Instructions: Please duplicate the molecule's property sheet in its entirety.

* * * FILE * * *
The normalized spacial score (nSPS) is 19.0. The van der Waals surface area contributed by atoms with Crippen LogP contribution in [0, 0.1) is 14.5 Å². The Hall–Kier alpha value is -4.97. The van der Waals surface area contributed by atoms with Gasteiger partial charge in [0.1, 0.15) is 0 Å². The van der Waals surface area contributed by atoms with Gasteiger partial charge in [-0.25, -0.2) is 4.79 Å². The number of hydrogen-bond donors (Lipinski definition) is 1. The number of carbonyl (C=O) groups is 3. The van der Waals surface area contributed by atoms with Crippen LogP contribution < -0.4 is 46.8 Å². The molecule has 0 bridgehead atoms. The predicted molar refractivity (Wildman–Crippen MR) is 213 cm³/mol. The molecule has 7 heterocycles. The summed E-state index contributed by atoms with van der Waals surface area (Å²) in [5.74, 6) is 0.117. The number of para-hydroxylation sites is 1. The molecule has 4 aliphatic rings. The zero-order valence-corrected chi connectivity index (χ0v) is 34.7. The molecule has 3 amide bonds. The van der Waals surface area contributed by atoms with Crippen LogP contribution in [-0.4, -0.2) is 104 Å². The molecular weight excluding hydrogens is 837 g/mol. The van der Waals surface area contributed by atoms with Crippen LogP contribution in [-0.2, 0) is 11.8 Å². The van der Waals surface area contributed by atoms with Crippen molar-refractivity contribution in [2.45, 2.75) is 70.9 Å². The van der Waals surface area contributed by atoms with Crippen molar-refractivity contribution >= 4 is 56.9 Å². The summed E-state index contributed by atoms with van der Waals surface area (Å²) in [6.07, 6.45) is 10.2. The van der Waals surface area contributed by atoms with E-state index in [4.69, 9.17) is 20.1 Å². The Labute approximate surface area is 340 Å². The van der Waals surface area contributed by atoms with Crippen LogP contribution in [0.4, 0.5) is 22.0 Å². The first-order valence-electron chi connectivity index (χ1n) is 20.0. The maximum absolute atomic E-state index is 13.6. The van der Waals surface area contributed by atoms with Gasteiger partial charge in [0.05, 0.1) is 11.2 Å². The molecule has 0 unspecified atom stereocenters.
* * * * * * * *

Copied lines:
The normalized spacial score (nSPS) is 19.0. The van der Waals surface area contributed by atoms with Crippen LogP contribution in [0, 0.1) is 14.5 Å². The Hall–Kier alpha value is -4.97. The van der Waals surface area contributed by atoms with Gasteiger partial charge in [0.1, 0.15) is 0 Å². The van der Waals surface area contributed by atoms with Gasteiger partial charge in [-0.25, -0.2) is 4.79 Å². The number of hydrogen-bond donors (Lipinski definition) is 1. The number of carbonyl (C=O) groups is 3. The van der Waals surface area contributed by atoms with Crippen LogP contribution < -0.4 is 46.8 Å². The molecule has 0 bridgehead atoms. The predicted molar refractivity (Wildman–Crippen MR) is 213 cm³/mol. The molecule has 7 heterocycles. The summed E-state index contributed by atoms with van der Waals surface area (Å²) in [5.74, 6) is 0.117. The number of para-hydroxylation sites is 1. The molecule has 4 aliphatic rings. The zero-order valence-corrected chi connectivity index (χ0v) is 34.7. The molecule has 3 amide bonds. The van der Waals surface area contributed by atoms with Crippen LogP contribution in [-0.4, -0.2) is 104 Å². The molecular weight excluding hydrogens is 837 g/mol. The van der Waals surface area contributed by atoms with Crippen LogP contribution in [-0.2, 0) is 11.8 Å². The van der Waals surface area contributed by atoms with Crippen molar-refractivity contribution in [2.45, 2.75) is 70.9 Å². The van der Waals surface area contributed by atoms with Crippen molar-refractivity contribution >= 4 is 56.9 Å². The summed E-state index contributed by atoms with van der Waals surface area (Å²) in [6.07, 6.45) is 10.2. The van der Waals surface area contributed by atoms with E-state index in [4.69, 9.17) is 20.1 Å². The Labute approximate surface area is 340 Å². The van der Waals surface area contributed by atoms with Crippen LogP contribution in [0.4, 0.5) is 22.0 Å². The first-order valence-electron chi connectivity index (χ1n) is 20.0. The maximum absolute atomic E-state index is 13.6. The van der Waals surface area contributed by atoms with Gasteiger partial charge in [0.05, 0.1) is 11.2 Å². The molecule has 0 unspecified atom stereocenters.